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Green's Theorem and zero

  1. Aug 3, 2010 #1
    1. The problem statement, all variables and given/known data
    Use Green's Theorem to evaluate the line integralalone the given positvely oriented curve.

    ∫[tex]_{c}[/tex] sin(y)dx+xcos(y)dy, C is the ellipse x2+xy+y2=4



    2. Relevant equations



    3. The attempt at a solution
    ∫∫(cos(y)-cos(y))dA=∫∫0dA

    Because this ends up being the double integral of zero, does this just mean my answer is zero?
     
  2. jcsd
  3. Aug 3, 2010 #2

    Dick

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    That's right. The line integral around any closed curve will be 0.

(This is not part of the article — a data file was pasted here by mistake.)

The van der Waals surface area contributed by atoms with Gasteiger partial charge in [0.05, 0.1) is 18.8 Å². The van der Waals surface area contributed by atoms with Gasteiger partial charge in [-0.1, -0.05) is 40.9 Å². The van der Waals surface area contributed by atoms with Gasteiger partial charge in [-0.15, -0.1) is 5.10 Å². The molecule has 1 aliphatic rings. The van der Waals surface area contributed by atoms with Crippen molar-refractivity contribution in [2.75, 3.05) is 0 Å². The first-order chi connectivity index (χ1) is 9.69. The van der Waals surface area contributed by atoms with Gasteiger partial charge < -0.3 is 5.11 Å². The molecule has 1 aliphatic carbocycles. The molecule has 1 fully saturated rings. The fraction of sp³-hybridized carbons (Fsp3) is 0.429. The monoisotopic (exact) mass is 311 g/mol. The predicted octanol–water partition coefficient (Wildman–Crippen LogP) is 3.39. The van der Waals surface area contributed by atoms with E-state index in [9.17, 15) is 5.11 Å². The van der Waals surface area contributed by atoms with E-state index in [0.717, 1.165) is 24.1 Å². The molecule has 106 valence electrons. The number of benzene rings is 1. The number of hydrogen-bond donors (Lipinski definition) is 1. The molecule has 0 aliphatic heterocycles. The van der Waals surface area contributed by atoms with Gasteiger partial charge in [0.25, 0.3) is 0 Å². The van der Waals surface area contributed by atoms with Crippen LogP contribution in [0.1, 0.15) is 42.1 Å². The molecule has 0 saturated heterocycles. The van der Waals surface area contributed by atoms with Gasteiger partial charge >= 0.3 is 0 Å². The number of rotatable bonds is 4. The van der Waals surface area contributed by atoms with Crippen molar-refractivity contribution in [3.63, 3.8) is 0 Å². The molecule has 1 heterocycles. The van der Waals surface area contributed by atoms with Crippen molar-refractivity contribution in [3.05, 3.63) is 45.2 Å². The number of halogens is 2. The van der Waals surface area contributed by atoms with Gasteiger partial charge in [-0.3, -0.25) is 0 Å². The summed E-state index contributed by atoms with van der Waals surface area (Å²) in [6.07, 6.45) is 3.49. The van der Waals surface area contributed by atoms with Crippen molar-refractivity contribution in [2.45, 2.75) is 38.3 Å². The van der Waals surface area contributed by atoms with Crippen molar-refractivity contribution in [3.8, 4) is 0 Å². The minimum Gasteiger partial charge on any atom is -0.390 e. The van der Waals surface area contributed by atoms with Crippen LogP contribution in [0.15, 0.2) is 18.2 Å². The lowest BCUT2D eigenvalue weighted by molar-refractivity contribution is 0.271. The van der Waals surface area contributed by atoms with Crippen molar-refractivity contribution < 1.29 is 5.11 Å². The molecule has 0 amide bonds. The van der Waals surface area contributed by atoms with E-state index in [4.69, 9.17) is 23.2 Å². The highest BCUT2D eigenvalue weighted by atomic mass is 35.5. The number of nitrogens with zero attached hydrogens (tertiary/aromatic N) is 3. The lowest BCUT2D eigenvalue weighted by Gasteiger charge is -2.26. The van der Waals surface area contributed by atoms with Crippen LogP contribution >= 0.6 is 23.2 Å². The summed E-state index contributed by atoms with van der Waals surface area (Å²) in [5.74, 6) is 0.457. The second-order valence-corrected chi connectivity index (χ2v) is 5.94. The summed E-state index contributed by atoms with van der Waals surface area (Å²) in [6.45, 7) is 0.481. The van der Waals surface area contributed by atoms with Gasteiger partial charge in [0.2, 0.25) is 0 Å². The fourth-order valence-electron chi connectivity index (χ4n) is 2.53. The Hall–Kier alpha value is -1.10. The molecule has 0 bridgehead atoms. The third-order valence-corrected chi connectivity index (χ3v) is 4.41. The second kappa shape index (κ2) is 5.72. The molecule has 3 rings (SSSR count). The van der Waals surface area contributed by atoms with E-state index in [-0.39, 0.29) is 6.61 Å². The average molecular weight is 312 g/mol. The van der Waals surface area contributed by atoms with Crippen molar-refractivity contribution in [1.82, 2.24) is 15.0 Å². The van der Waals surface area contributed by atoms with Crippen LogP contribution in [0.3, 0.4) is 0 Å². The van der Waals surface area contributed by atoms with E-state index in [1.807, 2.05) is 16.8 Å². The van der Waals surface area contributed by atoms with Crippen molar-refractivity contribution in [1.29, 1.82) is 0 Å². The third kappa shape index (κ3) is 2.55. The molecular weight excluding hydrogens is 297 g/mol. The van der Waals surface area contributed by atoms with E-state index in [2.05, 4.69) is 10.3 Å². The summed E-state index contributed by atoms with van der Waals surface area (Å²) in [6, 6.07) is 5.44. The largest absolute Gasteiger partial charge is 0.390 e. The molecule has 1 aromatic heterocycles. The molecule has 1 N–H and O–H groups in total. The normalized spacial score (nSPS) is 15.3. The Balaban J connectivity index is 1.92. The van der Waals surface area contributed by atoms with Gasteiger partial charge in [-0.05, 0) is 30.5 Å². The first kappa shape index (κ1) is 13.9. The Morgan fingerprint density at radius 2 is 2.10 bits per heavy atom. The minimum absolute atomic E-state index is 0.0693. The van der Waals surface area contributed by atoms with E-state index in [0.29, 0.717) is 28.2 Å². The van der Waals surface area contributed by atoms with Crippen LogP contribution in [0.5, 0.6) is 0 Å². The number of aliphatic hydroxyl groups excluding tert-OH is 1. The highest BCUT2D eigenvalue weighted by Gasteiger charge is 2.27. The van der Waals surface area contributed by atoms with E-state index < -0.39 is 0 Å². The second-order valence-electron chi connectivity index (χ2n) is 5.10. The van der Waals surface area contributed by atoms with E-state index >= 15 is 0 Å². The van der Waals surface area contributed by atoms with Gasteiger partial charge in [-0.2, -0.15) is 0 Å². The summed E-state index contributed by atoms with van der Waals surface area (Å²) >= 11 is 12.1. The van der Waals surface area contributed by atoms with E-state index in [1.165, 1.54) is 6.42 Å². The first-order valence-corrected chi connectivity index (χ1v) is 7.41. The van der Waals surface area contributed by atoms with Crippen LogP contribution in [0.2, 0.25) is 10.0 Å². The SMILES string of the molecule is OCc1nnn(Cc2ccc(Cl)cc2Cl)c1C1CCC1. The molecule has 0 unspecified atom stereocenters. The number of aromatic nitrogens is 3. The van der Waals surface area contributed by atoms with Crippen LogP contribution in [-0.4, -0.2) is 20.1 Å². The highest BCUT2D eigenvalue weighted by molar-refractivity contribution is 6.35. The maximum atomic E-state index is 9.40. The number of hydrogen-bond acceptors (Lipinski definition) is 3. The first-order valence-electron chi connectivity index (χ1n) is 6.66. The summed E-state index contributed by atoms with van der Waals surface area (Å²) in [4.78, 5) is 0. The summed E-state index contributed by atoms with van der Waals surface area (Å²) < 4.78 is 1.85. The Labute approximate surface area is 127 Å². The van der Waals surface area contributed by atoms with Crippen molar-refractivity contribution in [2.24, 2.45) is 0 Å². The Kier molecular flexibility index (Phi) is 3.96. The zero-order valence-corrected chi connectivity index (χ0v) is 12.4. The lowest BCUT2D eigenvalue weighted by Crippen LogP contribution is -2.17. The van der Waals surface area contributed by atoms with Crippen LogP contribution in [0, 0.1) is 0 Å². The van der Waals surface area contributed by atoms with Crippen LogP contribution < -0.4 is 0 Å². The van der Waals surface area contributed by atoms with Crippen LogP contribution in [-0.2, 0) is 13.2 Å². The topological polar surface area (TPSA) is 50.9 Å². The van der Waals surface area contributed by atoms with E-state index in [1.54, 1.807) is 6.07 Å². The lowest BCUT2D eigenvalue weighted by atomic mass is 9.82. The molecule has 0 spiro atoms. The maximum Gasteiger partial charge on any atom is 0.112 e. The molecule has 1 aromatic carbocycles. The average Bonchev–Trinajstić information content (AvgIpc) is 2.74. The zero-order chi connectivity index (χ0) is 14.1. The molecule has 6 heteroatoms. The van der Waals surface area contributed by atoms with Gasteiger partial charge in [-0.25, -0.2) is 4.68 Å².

4. Aug 3, 2010 #3

    vela

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    Yup.
     
  5. Aug 3, 2010 #4
    Awesome. Thank you both.
     
  6. Aug 3, 2010 #5
    Correction: The line integral around any closed curve will be 0 ONLY if the integral is on a conservative field. otherwise it won't be zero for all cases.
     
  7. Aug 3, 2010 #6

    Dick

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    Mmm. Well, sure. F=(sin(y),x*cos(y)) is conservative. So the integral of F.dr is zero around any closed curve. I didn't mean ANY F. Did that really need a 'correction'?
     
  8. Aug 4, 2010 #7
    It's a subtle point, I wanted EV33 to know that :)
    It is very easy to make that mistake and think that any close line integral is zero.
     
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